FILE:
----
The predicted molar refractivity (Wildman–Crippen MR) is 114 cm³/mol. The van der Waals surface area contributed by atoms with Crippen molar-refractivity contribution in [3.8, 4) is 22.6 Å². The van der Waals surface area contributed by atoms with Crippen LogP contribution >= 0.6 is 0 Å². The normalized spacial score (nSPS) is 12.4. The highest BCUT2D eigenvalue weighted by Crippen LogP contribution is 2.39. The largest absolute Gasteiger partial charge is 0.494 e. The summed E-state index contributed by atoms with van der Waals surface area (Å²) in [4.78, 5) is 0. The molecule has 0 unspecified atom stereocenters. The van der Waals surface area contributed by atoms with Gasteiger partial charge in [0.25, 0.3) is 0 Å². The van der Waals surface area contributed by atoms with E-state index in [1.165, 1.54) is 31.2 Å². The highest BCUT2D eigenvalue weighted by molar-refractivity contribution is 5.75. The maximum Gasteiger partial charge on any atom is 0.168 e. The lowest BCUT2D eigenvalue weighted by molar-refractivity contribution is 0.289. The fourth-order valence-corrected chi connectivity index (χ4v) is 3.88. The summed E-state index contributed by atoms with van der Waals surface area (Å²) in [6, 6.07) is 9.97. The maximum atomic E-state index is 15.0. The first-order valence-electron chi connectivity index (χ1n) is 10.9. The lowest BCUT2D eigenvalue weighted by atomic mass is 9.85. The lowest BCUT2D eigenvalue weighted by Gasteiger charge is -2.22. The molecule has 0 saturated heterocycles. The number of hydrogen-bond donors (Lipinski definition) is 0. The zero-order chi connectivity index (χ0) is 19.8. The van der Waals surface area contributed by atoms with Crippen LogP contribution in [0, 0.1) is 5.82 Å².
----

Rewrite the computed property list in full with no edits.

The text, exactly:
The predicted molar refractivity (Wildman–Crippen MR) is 114 cm³/mol. The van der Waals surface area contributed by atoms with Crippen molar-refractivity contribution in [3.8, 4) is 22.6 Å². The van der Waals surface area contributed by atoms with Crippen LogP contribution >= 0.6 is 0 Å². The normalized spacial score (nSPS) is 12.4. The highest BCUT2D eigenvalue weighted by Crippen LogP contribution is 2.39. The largest absolute Gasteiger partial charge is 0.494 e. The summed E-state index contributed by atoms with van der Waals surface area (Å²) in [4.78, 5) is 0. The molecule has 0 unspecified atom stereocenters. The van der Waals surface area contributed by atoms with Gasteiger partial charge in [0.25, 0.3) is 0 Å². The van der Waals surface area contributed by atoms with E-state index in [1.165, 1.54) is 31.2 Å². The highest BCUT2D eigenvalue weighted by molar-refractivity contribution is 5.75. The maximum Gasteiger partial charge on any atom is 0.168 e. The lowest BCUT2D eigenvalue weighted by molar-refractivity contribution is 0.289. The fourth-order valence-corrected chi connectivity index (χ4v) is 3.88. The summed E-state index contributed by atoms with van der Waals surface area (Å²) in [6, 6.07) is 9.97. The maximum atomic E-state index is 15.0. The first-order valence-electron chi connectivity index (χ1n) is 10.9. The lowest BCUT2D eigenvalue weighted by atomic mass is 9.85. The lowest BCUT2D eigenvalue weighted by Gasteiger charge is -2.22. The molecule has 0 saturated heterocycles. The number of hydrogen-bond donors (Lipinski definition) is 0. The zero-order chi connectivity index (χ0) is 19.8. The van der Waals surface area contributed by atoms with Crippen LogP contribution in [0, 0.1) is 5.82 Å².